In Citizens for Pennsylvania‘s Future, the operator of eight compressor stations, Ultra Resources, Inc., obtained eight separate minor source permits for each of its compressor stations. The compressor stations were scattered across two counties. The shortest linear distance between any two of the compressor stations was more than ¾ mile apart, and the furthest linear distance was nearly 4½ miles apart. If lines were drawn between all of the compressors, the total area within the lines would be less than 5 square miles.
Each compressor station was connected to a central metering and regulating station, but the compressor stations were not connected to each other. While none of the compressor stations individually had the capacity to emit more than 100 tons per year (tpy) of nitrogen oxide (NOx), collectively the eight compressor stations could potentially emit more than 100 tpy of NOx. The applicable major source permitting threshold for NOx discussed in Citizens for Pennsylvania’s Future was 100 tpy.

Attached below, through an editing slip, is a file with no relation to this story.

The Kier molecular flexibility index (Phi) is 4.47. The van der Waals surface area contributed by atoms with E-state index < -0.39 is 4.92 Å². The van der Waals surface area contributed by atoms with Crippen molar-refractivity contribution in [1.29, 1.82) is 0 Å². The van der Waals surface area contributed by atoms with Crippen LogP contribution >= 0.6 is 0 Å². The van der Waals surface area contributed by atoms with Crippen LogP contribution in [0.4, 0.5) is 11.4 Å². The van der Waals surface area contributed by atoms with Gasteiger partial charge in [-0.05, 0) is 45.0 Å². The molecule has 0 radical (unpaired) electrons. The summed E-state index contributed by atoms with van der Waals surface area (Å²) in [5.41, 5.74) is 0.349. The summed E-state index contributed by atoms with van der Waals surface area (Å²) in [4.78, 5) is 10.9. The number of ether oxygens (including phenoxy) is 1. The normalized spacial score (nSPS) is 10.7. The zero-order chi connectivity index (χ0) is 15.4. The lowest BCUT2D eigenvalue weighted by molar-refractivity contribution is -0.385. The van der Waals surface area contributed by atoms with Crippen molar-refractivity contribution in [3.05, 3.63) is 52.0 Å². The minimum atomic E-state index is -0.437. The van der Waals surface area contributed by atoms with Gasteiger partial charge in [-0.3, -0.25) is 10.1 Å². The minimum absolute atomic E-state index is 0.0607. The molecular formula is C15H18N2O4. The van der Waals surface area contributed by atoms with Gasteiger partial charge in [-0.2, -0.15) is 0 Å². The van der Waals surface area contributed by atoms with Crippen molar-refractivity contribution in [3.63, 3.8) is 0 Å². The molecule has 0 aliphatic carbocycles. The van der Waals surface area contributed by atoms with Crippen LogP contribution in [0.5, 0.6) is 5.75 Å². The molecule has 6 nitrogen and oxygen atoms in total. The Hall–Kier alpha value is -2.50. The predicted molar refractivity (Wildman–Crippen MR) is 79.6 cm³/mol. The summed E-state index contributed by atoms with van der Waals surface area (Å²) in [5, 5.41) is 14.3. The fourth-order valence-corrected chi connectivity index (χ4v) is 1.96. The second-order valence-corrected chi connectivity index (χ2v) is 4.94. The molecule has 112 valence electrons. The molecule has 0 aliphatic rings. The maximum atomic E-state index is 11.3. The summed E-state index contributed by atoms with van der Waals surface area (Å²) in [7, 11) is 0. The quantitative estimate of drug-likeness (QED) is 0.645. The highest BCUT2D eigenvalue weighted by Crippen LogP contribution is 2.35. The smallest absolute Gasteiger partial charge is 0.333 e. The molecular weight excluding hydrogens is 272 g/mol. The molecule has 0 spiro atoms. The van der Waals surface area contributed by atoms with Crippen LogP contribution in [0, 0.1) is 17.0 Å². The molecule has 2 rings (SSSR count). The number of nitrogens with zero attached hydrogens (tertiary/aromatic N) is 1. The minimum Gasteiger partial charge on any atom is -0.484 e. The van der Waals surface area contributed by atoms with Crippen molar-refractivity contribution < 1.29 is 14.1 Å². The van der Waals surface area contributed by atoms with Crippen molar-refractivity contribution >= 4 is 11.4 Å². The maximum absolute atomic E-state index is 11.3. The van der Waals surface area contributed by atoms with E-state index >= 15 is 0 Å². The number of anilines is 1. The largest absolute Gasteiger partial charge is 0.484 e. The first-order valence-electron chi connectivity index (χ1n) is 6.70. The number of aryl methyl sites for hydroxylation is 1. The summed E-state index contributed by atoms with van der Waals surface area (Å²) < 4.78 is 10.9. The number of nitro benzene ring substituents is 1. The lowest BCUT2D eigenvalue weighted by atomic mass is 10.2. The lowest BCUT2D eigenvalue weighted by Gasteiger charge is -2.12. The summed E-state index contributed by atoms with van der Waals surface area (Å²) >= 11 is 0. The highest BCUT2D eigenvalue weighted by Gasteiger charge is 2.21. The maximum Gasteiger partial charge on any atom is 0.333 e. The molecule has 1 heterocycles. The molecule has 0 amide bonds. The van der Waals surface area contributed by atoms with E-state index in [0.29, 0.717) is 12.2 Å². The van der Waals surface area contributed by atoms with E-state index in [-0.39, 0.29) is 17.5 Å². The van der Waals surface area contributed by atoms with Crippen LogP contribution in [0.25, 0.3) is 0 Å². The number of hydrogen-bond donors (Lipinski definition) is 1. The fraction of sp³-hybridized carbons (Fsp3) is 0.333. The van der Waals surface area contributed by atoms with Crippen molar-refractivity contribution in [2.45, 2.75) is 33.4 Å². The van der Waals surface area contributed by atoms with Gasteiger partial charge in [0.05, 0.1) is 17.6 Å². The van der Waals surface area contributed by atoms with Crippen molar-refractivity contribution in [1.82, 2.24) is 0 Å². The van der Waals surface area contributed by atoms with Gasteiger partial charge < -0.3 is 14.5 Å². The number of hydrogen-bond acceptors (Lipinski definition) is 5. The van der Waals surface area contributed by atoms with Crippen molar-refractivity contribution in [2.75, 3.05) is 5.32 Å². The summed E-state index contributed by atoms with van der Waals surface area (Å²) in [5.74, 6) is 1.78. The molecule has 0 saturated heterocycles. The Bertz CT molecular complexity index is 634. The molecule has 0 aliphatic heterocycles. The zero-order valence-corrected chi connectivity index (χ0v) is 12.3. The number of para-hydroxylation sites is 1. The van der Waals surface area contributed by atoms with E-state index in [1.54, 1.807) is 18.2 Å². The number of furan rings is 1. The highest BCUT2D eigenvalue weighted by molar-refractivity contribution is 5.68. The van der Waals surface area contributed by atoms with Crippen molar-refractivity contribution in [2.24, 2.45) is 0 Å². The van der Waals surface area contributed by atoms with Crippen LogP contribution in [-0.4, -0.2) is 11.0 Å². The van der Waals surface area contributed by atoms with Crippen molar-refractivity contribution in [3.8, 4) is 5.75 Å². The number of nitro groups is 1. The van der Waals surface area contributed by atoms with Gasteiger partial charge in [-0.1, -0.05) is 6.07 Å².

An environmental group, Citizens for Pennsylvania’s Future (known as “PennFuture”) filed a citizen suit against Ultra Resources, claiming that the eight compressor stations should be considered a single source of air emissions; and therefore, emissions from the eight stations should be aggregated. PennFuture argued that because the aggregated NOx emissions would exceed major source thresholds, Ultra Resources was in violation of the Clean Air Act and certain Pennsylvania regulations for not having obtained a major source permit under the nonattainment New Source Review program.
Ultra Resources filed a Motion for Summary Judgment, arguing that the compressor stations were separate sources and that it properly obtained separate minor source permits for each of the compressor stations. The February 23, 2015 Court decision was issued in response to Ultra Resources’ Motion for Summary Judgment. The contested issue addressed by the Court decision was whether the eight compressor stations were properly considered to be separate sources or whether they should be deemed a single source.